The heart of the problem is the comfort factor. People are so familiar with and in many cases so adept at using spreadsheets that they overlook or minimize their inherent problems. Spreadsheets make it easy for individuals with no IT skills to translate their ideas into analytic business models, capture data and create reports with that information. For experienced users, they are easy to design and set up. Many find them preferable to more formal methods used by the IT department or another third party. Spreadsheets give users autonomy. Indeed, a majority (56%) of our research participants said it takes too long or far too long for their IT department to create or modify a report.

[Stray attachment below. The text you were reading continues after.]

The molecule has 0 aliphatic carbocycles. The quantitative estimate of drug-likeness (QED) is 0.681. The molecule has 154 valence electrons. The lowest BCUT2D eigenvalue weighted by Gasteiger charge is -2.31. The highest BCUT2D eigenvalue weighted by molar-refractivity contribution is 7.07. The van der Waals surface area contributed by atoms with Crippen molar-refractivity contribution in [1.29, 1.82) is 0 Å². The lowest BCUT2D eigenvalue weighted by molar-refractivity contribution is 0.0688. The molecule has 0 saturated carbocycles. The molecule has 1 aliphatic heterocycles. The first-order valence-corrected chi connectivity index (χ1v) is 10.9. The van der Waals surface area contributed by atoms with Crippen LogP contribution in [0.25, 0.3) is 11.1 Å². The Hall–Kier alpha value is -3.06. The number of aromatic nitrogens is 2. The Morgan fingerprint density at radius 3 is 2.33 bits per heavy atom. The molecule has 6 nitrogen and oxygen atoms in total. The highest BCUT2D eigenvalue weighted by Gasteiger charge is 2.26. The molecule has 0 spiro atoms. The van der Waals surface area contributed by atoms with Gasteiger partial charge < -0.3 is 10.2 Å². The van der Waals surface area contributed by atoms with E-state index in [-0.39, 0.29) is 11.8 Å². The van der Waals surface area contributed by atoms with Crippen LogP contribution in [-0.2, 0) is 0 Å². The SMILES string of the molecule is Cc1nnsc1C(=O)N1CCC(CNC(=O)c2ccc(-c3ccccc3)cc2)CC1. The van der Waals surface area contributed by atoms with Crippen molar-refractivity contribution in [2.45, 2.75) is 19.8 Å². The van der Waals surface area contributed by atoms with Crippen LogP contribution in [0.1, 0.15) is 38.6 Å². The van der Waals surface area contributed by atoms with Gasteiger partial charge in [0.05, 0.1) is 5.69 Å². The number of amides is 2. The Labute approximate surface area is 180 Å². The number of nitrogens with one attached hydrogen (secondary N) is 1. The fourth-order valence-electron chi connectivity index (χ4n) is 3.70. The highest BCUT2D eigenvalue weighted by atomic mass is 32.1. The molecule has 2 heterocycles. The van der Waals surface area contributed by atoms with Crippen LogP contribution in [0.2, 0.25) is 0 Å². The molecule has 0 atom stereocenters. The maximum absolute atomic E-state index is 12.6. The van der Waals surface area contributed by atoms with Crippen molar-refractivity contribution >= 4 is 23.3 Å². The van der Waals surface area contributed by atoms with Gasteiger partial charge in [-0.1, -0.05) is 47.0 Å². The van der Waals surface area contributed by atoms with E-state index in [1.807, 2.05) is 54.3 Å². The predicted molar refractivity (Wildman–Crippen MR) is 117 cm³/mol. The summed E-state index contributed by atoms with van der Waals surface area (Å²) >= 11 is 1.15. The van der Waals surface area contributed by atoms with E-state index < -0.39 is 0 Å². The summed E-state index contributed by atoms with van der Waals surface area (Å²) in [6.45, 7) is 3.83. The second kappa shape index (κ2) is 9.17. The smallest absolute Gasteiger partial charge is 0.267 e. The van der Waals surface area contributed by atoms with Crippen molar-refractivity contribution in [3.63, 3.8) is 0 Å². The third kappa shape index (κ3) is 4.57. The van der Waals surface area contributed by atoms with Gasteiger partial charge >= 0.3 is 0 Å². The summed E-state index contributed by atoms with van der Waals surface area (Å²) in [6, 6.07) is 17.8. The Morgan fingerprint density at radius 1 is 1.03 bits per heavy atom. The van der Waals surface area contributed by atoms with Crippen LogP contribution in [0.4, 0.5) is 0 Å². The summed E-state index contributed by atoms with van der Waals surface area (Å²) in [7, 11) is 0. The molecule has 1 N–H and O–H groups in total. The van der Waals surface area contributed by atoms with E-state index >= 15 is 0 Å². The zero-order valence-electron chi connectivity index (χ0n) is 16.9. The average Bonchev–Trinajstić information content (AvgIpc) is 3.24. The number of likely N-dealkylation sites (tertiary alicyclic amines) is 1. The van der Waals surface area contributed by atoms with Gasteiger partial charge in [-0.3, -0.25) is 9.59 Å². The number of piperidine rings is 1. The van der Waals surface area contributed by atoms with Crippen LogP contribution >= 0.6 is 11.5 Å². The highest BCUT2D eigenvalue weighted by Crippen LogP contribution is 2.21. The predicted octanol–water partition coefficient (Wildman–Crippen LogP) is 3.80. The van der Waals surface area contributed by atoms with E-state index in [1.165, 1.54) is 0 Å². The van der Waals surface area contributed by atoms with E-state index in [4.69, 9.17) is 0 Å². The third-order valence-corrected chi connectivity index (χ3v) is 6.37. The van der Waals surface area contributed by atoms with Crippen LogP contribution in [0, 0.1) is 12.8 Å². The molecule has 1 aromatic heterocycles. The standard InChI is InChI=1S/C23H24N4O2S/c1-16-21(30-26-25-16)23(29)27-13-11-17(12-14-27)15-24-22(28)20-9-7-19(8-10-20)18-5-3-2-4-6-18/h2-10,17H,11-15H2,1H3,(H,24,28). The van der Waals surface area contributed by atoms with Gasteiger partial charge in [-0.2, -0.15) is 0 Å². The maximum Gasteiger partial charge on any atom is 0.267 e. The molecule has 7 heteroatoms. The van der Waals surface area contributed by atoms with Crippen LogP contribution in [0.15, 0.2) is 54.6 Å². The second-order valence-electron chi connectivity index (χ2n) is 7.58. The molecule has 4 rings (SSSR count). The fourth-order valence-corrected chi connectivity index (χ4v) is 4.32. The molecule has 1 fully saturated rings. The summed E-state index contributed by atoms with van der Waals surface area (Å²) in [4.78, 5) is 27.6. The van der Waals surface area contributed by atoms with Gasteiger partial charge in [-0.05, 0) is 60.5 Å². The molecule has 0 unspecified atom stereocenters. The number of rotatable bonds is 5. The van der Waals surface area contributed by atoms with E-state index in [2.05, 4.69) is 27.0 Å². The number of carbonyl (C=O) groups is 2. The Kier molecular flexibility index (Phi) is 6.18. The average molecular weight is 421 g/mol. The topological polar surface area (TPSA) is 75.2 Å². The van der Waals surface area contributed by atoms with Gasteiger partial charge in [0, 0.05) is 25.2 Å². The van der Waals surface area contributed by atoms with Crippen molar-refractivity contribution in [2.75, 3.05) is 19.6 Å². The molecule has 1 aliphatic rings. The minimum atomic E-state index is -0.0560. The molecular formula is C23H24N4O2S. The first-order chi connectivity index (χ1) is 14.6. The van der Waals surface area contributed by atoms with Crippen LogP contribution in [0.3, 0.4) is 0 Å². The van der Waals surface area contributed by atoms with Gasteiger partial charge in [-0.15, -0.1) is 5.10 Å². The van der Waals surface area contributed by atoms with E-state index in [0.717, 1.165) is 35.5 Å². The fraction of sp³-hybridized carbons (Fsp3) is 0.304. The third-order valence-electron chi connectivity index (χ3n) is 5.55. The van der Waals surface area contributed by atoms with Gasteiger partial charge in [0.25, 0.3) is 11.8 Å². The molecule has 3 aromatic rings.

That’s the upside. Problems arise when spreadsheets are used in collaborative, repetitive processes. Desktop spreadsheets are error-prone and have cost companies billions of dollars. One problem is that they bog down quickly. Our finding about time spent in maintaining spreadsheets illustrates another major defect with spreadsheets: The time saved in setting them up is more than offset by the time spent using and taking care of them.